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Brazil’s Billion-Dollar Electronic Music Industry

Brazil’s Billion-Dollar Electronic Music Industry

The booming Brazilian electronic music market, which has turned Brazil into one of the meccas of electronic music. Back then, a study by the Rio Music Conference (RMC), the largest gathering of electronic music and entertainment in the Southern Hemisphere, said that Brazil had reached an audience of 19.5 million e-music fans in 2011, who generated total ticket sales of $515 million and another $626 million on accommodation, food, transportation and other items. By the end of 2014, the e-music industry as a whole in Brazil  will grow about 30%, in spite of the country’s economy expected growth of 0.6%, according to the latest Rio Music Club annual report.

Those numbers keep growing fast. To showcase that, the third edition of the Dream Valley Music Festival took place this weekend in Penha, Santa Catarina, a summer resort in the south of Brazil. About 40,000 people, mostly from the upper classes and from all corners of Brazil and abroad attended the festival, which was organized by the Green Valley club, one of the best in the world according to DJ Mag.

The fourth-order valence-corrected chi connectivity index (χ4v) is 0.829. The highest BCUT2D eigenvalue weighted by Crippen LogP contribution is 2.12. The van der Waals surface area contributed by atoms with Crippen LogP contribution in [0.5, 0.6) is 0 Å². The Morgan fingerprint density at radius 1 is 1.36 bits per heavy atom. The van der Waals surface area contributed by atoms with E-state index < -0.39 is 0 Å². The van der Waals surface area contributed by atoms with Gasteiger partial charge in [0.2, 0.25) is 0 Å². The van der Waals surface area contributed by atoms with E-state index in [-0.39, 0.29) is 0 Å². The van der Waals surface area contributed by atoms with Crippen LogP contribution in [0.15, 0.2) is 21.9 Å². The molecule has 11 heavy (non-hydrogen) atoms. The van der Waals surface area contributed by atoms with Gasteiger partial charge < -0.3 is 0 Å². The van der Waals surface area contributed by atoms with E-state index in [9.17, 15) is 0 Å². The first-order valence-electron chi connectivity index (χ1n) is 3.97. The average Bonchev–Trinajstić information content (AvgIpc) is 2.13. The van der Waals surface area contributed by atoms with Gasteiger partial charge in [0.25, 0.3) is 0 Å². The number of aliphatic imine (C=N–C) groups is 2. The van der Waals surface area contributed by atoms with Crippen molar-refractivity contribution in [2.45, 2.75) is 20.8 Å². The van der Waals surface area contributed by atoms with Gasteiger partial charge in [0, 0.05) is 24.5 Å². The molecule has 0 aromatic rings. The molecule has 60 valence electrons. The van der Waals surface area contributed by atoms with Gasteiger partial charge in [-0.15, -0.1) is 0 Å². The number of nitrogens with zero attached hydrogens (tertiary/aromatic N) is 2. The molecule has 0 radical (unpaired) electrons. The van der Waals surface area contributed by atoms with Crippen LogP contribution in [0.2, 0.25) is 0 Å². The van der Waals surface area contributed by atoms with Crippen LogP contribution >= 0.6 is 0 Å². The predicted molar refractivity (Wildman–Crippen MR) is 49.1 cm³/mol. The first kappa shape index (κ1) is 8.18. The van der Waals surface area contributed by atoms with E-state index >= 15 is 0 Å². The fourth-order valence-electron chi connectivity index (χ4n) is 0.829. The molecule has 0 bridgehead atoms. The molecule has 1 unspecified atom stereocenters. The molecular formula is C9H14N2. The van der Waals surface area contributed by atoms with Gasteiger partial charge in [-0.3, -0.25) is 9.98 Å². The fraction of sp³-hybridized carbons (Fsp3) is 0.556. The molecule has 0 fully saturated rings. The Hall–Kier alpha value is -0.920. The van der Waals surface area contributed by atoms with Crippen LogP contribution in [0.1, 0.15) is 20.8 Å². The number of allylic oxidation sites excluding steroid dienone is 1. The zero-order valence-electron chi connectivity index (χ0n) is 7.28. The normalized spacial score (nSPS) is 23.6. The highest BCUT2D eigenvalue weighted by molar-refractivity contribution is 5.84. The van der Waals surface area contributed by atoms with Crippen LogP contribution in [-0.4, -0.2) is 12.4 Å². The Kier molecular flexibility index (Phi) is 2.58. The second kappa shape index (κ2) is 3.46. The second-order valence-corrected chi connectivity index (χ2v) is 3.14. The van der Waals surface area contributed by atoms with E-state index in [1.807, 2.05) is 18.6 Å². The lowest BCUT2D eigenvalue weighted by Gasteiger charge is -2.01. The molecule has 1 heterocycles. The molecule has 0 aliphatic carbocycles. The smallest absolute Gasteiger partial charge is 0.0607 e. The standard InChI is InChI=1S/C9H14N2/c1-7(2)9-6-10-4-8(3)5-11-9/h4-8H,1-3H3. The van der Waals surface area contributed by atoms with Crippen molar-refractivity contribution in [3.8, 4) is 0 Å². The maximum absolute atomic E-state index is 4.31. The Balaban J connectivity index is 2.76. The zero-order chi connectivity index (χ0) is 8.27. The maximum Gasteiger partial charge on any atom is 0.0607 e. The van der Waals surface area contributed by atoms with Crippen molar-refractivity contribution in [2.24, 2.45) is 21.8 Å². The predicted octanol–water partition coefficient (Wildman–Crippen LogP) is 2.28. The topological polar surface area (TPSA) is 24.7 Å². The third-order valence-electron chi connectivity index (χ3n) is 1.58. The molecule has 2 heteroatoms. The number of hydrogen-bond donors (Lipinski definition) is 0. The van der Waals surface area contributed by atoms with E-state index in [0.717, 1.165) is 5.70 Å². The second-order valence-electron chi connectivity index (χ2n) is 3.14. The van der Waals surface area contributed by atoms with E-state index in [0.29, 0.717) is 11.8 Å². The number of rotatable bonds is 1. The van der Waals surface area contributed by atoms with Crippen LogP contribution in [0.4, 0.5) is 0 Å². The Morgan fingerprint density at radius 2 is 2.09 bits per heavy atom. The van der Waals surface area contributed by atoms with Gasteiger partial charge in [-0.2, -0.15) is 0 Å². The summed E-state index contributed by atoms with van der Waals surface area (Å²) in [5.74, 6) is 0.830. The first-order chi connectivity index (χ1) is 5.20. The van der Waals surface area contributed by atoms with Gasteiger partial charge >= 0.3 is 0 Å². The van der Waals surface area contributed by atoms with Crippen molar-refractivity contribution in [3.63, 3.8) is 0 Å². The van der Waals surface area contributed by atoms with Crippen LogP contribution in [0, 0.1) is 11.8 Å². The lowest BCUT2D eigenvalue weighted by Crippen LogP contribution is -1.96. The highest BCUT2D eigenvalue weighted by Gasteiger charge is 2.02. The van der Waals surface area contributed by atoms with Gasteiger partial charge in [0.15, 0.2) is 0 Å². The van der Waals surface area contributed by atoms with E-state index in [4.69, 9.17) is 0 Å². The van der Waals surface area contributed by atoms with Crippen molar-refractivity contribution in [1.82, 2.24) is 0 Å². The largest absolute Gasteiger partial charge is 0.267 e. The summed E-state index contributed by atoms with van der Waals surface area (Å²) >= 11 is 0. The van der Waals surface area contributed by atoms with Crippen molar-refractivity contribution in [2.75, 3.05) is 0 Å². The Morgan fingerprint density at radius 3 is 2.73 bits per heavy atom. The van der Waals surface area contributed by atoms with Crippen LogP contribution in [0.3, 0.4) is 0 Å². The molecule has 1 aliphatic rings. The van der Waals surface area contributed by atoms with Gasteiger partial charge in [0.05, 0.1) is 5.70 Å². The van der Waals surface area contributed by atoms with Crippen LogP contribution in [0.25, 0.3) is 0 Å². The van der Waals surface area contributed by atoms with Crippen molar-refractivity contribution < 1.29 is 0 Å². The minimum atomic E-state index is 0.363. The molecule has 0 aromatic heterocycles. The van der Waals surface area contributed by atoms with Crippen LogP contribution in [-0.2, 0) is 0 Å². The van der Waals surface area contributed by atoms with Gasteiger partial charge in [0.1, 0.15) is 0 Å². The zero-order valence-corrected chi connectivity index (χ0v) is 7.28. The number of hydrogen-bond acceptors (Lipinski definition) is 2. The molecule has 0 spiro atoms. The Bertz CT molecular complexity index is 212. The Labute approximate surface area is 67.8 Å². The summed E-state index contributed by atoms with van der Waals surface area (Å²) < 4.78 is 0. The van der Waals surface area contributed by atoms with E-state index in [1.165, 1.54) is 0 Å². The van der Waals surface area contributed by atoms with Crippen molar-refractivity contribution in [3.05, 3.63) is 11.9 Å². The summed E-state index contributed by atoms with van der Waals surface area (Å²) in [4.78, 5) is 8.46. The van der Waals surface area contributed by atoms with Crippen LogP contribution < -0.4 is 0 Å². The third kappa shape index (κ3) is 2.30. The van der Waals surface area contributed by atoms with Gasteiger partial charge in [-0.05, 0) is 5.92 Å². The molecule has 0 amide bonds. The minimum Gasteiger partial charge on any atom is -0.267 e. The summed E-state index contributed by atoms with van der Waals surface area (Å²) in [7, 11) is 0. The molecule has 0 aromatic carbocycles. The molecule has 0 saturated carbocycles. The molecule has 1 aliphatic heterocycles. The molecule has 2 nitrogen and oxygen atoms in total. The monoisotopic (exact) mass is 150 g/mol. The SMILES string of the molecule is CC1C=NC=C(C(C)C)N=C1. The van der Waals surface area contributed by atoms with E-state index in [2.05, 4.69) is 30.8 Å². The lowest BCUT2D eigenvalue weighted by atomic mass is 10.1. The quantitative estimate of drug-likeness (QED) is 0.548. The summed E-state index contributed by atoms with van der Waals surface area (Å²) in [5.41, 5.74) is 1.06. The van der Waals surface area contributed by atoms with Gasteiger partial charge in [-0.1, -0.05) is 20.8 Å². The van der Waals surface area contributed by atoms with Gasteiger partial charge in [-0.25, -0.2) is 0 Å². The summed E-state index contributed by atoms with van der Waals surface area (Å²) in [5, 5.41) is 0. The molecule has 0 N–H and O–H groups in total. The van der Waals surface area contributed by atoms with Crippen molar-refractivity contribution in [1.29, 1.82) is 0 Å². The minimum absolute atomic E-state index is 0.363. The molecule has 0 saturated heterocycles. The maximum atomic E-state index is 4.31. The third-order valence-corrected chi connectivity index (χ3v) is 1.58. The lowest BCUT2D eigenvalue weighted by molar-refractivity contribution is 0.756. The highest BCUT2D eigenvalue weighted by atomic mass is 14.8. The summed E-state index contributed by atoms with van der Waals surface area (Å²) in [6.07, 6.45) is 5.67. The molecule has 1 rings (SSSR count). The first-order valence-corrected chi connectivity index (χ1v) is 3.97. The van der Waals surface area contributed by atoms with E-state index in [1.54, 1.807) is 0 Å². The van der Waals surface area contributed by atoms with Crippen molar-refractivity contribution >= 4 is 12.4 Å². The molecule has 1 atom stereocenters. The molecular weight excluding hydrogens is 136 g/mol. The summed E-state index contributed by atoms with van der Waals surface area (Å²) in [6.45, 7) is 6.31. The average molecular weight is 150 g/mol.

The club is located in Camboriu, Santa Catarina, in a region that also houses the Warung Beach Club, also considered among the best clubs internationally. One of Brazil’s richest states, Santa Catarina also has one of the best income distribution indexes in the country and a summer hotspot. Not surprisingly, the state is also known as Brazil’s answer to Ibiza, the Spanish capital of e-music and partying.

This year the Dream Valley Music Festival included performances from the world’s top DJs, such as Tommy Trash (Australia), Afrojack (Netherlands), and Kaskade (United States). Tickets went from $60 to $240 for a day.

It’s a good time to invest in the Brazilian entertainment industry. According to a study by PriceWaterhouse Coopers from 2012, by 2016 Brazil will have the world’s second-largest growth in media and entertainment investments, surpassed only by China and establishing itself as the world’s seventh biggest entertainment market.

Even though Brazil’s economy has practically stopped growing, some of its industries are still prosperous. In other words, there are still reasons for partying, especially when the party is the business.

Via: forbes




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